Woman measuring her waist, diet, weight loss, fat, torso, stomach.

Pro-active ... exercise to lose fat and gain muscle.

It's a message that's got louder over the last few years: exercise doesn't work for weight loss. There was the 2009 Time magazine cover story The Myth about Exercise featuring a photo of a woman pounding a treadmill, her eyes trained on a cream-topped cupcake. It symbolised the story's thrust: research suggesting exercise won't help weight loss because it makes us eat more to make up for the kilojoules we burn. It's a message repeated recently in the new book Big Fat Lies in which author David Gillespie - a lawyer – describes exercise for weight loss as 'pointless'. But is it really true?

No, says David Driscoll - not a lawyer, but an exercise physiologist and sports dietitian - who thinks that exercise deniers, like climate change deniers, don't tell the whole story – they cherry-pick the evidence that suits their message instead.

"The level of physical activity we'd have done a century ago just to get through the day would seem like an extreme sport compared to what most of us do now." 

It's not hard to find research showing exercise does shift weight, especially when it's combined with a leaner diet, says Driscoll, a member of Sports Dietitians Australia. But when studies do find little or no weight loss benefit from exercise, this may have more to do with behaviour than biology.

"Exercise can make us eat more - what's not clear is whether this is because our bodies are demanding the extra fuel or because we think we deserve it," he says. "In studies where people do consume more kilojoules after exercise no one's asked them if it's because of real hunger or because they feel they need a reward for working out. We need to establish this - it's well-known that eating isn't always related to hunger."

If you're in the 'I need a reward' camp – and you wouldn't be alone – knowing more about how many kilojoules you've burned can help.  If you're doing a cardio class at the gym at a moderate intensity, for instance, you're probably burning eight to 12 kilojoules a minute. Over a period of 45 minutes that adds up to between 360 to 540 kilojoules. Based on that, says Driscoll, it makes sense to settle for a small reward – two squares of chocolate not the whole bar.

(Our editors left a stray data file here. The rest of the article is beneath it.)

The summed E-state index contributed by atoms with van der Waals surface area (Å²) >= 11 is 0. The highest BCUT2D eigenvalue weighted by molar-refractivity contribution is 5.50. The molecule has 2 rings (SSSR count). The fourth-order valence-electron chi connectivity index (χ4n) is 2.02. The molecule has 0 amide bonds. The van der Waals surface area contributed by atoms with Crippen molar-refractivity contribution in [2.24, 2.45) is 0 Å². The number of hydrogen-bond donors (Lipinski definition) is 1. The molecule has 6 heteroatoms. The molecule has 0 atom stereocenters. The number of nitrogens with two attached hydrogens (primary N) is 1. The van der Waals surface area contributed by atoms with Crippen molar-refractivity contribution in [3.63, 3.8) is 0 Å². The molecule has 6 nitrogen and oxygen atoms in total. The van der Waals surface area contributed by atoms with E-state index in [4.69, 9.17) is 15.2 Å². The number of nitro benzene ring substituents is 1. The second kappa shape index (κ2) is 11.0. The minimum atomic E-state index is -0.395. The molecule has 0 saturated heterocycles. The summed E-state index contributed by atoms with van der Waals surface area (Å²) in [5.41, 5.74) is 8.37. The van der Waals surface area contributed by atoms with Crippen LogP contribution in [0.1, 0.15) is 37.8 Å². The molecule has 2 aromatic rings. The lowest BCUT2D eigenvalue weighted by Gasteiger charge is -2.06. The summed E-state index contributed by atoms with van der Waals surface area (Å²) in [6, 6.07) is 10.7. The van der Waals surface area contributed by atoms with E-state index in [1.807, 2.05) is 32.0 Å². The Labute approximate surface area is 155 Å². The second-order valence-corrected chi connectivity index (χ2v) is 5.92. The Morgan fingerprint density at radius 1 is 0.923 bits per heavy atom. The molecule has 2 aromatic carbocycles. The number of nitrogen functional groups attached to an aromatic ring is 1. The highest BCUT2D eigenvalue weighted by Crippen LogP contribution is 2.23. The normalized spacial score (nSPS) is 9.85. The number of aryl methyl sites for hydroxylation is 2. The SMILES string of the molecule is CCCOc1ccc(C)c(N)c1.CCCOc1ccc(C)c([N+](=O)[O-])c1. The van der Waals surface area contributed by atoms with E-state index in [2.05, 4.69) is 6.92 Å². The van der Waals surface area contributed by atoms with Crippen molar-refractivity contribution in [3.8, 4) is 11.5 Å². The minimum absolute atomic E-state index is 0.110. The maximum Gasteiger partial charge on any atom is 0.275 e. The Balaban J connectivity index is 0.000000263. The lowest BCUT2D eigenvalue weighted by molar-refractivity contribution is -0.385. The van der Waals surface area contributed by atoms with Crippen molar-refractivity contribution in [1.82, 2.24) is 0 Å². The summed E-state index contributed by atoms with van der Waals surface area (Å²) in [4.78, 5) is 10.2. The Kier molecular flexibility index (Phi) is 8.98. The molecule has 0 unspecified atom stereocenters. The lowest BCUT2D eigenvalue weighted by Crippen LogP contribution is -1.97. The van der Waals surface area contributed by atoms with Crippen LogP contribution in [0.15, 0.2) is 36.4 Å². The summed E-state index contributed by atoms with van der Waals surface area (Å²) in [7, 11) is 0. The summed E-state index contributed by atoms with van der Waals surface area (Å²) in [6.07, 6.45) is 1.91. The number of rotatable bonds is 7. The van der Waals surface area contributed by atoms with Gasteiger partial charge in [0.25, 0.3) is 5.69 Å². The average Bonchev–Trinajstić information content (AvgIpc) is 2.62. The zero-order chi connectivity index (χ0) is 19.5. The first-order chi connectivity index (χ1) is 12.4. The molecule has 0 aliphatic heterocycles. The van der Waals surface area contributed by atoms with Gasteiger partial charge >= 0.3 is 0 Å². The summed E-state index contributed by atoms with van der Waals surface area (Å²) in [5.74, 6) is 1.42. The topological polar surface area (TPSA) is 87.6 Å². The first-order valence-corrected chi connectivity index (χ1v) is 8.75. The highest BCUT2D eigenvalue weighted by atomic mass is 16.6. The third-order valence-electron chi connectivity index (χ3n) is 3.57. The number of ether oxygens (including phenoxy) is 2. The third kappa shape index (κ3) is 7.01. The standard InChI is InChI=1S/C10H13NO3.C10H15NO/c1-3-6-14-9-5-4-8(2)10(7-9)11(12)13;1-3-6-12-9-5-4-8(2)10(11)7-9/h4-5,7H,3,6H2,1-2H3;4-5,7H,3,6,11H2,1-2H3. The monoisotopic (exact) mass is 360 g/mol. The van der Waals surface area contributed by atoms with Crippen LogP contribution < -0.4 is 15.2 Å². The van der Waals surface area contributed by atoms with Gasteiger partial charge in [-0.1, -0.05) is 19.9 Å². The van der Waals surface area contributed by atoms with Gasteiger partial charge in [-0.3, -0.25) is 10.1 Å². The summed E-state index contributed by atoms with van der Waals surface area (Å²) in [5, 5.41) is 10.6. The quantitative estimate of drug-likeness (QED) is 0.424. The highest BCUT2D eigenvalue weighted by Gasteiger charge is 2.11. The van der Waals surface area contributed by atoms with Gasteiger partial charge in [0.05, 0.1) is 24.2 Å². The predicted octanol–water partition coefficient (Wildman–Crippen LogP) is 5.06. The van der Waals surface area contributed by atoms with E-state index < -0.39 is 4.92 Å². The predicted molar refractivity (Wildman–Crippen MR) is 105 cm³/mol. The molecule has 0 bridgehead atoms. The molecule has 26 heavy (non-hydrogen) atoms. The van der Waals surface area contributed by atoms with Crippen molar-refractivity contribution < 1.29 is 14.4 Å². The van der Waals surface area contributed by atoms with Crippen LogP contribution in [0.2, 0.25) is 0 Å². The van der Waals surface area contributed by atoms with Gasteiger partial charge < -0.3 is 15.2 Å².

"Timing an exercise class before a meal is another strategy – you'll be eating anyway and less likely to overcompensate," he says. "Another problem is that some people do a 45-minute gym class and think it means they can do nothing for the rest of the day, but 45 minutes isn't enough. You need to think 'how can I add to this?'"

One way of putting this 45 minutes into perspective is that the level of physical activity we'd have done a century ago just to get through the day would seem like an extreme sport compared to what most of us do now, he says.

When research finds little weight loss from exercise, Driscoll believes it's also important to look at how much fat is shed, not just weight. In some studies people may not lose much weight but they may lose fat and gain muscle – and muscle weighs more than fat.

As for a shining example that diet and exercise do work, there's the US National Weight Control Registry, a project tracking the progress of 10,000 people who've lost an average of 30 kilos and kept it off for over five years – and guess what? Ninety eight per cent of these successful losers report that they changed their diet in some way to lose weight – and 94 per cent increased their physical activity.

So is the exercise-is-useless message a dangerous one?

"It's irresponsible, but it's also a message that some people want to hear and it appeals to people who don't like exercise. But I don't think it will make people who are already exercising stop," says Driscoll. "And in the unlikely event that exercise turned out not to work and actually caused weight gain, the health benefits of physical activity are so great they'd offset the problem of a little extra weight."

Has exercise helped you trim down?